Declining the Invitation
Wedding Anxiety Dream #9 ... #9 ... #9 ...
Grandma is worried about the wedding buffet.
"I'm not sure we're going to have enough sandwiches for everybody, Terri Lynn," she says to me on the phone. "What if we run out of jam?"
I remind her that I've still got one last jar of her homemade raspberry jam, hidden in the back of my freezer ... tucked away behind the Ore-Ida Crinkle Cuts and the Jeno's Pizza Rolls.
"I haven't let the kids touch it," I assure her. "The jar hasn't even been opened yet."
But this starts me wondering. IS that jar of raspberry jam really still in my freezer? It's been a long time since I've checked. Now that I think about it, I realize that it's been years since I've seen it. Did I even bring the jar with me when I moved to California??
I feel the first little tickle of worry, brushing against the back of my heart.
"I hope so," Grandma says matter-of-factly. "Now that I'm dead, I'm not going to be able to make you any more jam, you know."
End of Dream.
The Relatives Who Hate Me aren't coming to the wedding, after all.
Their declination -- declination is a word, right? -- arrived in the mail yesterday: they sent back one of our invitation response cards with the "regrets" box checked. Inside the card, The Relative Who Doesn't Hate Me Quite As Much As The Spouse Hates Me scribbled a brief handwritten message. "Sorry we can't make it," he wrote. "But we'll be thinking about you."
I should probably be glad. Who needs to be dealing with a bunch of negative family energy on the happiest day of her life? (And the "energy" from this particular segment of the family, ever since I ran away, has been nothing but "negative.")
Or maybe I should be pissed. Even now, four years after my first marriage collapsed, I am still beyond redemption?
And maybe I should be sad, while I'm at it. When we're young, we believe that nothing ever changes ... especially family relationships. We think everything -- and everybody -- is going to stay exactly the same forever. It's a shock when you grow up and realize that this isn't necessarily the case.
But you know what? I don't feel glad or pissed or sad. Mainly I just feel relieved. At least now I know for sure that they're not coming, and I can quit rehearsing the Blood is thicker than water under the bridges we burned/Can't we all just get along? speech. I'm sorry they won't be there, but that's the way it goes.
I'm sorry that a lot of people won't be there.
I'm sorry that my grandmothers won't be there. Neither one of them lived long enough to meet David, but I know they would have loved him to pieces. (And I know the feeling would have been intensely mutual.) I'm sorry my grandpa won't be there, playing his guitar and singing "Oh! Dem Golden Slippers" in his wonderfully awful voice. He and David could have jammed together, after the ceremony.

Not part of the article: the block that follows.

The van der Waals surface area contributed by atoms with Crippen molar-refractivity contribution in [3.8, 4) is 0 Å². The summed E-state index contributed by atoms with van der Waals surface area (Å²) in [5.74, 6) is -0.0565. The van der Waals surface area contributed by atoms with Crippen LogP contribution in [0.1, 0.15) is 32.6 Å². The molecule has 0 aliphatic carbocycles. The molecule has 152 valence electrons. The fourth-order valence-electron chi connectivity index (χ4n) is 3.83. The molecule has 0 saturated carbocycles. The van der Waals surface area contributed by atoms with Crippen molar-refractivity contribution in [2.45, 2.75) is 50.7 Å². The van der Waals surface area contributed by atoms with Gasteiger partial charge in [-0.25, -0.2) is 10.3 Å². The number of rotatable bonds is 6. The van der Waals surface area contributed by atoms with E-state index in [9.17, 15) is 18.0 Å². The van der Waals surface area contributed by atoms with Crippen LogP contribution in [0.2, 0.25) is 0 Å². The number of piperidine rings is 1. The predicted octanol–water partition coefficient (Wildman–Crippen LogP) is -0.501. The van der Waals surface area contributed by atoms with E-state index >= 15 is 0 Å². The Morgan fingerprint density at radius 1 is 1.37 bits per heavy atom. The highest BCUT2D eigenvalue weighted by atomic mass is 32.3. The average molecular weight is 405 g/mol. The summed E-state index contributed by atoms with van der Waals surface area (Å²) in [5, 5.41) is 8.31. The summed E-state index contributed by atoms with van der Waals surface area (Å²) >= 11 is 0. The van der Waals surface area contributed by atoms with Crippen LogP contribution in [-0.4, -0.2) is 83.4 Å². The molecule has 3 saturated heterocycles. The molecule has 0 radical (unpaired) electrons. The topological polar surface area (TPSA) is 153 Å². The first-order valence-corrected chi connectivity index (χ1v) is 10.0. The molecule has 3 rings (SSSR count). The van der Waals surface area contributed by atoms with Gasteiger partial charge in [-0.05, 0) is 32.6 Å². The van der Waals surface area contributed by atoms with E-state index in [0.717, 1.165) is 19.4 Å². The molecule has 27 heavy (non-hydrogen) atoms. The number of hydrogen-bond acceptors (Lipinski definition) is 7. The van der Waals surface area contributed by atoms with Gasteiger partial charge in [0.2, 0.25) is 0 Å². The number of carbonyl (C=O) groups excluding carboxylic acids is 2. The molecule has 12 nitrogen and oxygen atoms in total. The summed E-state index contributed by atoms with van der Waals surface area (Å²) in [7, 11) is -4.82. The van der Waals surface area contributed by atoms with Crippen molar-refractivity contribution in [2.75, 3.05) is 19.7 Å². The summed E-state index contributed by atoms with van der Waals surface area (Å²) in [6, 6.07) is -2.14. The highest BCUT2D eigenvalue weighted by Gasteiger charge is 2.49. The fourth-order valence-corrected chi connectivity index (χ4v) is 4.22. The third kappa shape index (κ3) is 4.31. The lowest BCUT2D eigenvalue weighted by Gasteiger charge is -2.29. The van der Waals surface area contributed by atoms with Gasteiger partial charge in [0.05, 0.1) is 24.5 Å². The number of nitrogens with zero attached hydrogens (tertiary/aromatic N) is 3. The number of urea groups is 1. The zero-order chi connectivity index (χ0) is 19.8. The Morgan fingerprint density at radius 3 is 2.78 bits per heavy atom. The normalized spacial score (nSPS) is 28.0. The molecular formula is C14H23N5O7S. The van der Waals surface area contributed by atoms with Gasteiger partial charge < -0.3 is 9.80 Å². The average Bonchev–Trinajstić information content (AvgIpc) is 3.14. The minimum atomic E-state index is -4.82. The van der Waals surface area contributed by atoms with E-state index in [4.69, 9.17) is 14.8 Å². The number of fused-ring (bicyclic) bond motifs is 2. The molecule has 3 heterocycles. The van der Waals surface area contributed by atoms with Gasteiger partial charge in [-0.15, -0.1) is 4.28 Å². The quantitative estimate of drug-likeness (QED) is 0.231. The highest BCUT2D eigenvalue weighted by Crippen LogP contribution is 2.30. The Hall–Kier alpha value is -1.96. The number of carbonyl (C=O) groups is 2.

I'm sorry that our pal Feef can't come to the wedding. (We received her regrets yesterday, too, via e-mail, and this is one "declination" that we are sincerely sad about.) While we're at it, I wish that my other two Grilla pals -- EdmundKaz and Bottlenekk -- could be there. It would be fun if the four of us could meet each other face-to-face finally, after six years' of silly/serious/mostly-silly online back-and-forth. We could all take turns wearing Ed the Dog and reading excerpts from Night of the Prairie Squid.
(Hell: I wish the whole damn BOOM ROOM could be there. I think BarTab still owes me ten bucks.)
It would be great if J.P. Patches could put in an appearance at the nuptials. J.P. and I haven't seen each other since the day he plopped that Miss Fire Prevention crown on my head, thirtysome years ago: I'm sure he's dying to know what I've been up to since then. My sixth grade teacher, Mr. Iverson, might be an interesting addition to the guest list. So would my first grade boyfriend Larry Conway ... and the guy who wrote 'The Martian Hop' ... and Matt Lauer ... and my former next-door-neighbor/partner-in-crime, Lori Pinkney ... and everybody in my twelfth-grade Stage Band class, especially Sue Besecker, who wrote in my yearbook that I was "the most poised person she had ever met."
So would every one of you reading this website right now, come to think of it. In a perfect world, all of you would be there on The Big Day, sharing our joy ... AND our Balsamic Zucchini with Carmelized Onions.
But alas, it's only a semi-perfect world these days, here in *FootNotes Land,* and I understand that people have legitimate reasons for not being able to drop everything and hop on a plane for TicTac, just to watch me walk down the aisle. (Reasons like jobs, or previous commitments, or conflicting vacation plans ... or hating the bride ... or, in some cases, not being alive anymore.) I understand that this is the way of the world, and I'm fine with it ...
... and I'm going to rejoice in the friends and family who ARE going to be there at the wedding: Kevin, my poetry-writing pal from high school ... our parents (both sets) and our Tots (both sets) and a healthy smattering of siblings, his and hers ... my groovy Uncle Jerry, who gave me Abbey Road for my twelfth birthday, and his equally-groovy wife, my Aunt Jody ... our friends from the old Baby Boomer Chat Room, Mr. and Mrs. Bobo (who are flying in from New York) ... our other friend from the Boom Room, Smrtflmkr -- aka Barb -- who was there the first weekend David and I met ... Graham, David's best friend from high school ... Heather, one of my loyal, longtime *FootNotes* readers ... a handful of family friends, a nephew or two, a couple of Jaymi's ex-boyfriends, just to keep things interesting.
We'll all have a piece of wedding cake, in honor of those who couldn't be there with us: vanilla cake, with vanilla frosting ...
... and raspberry jam filling. Of course.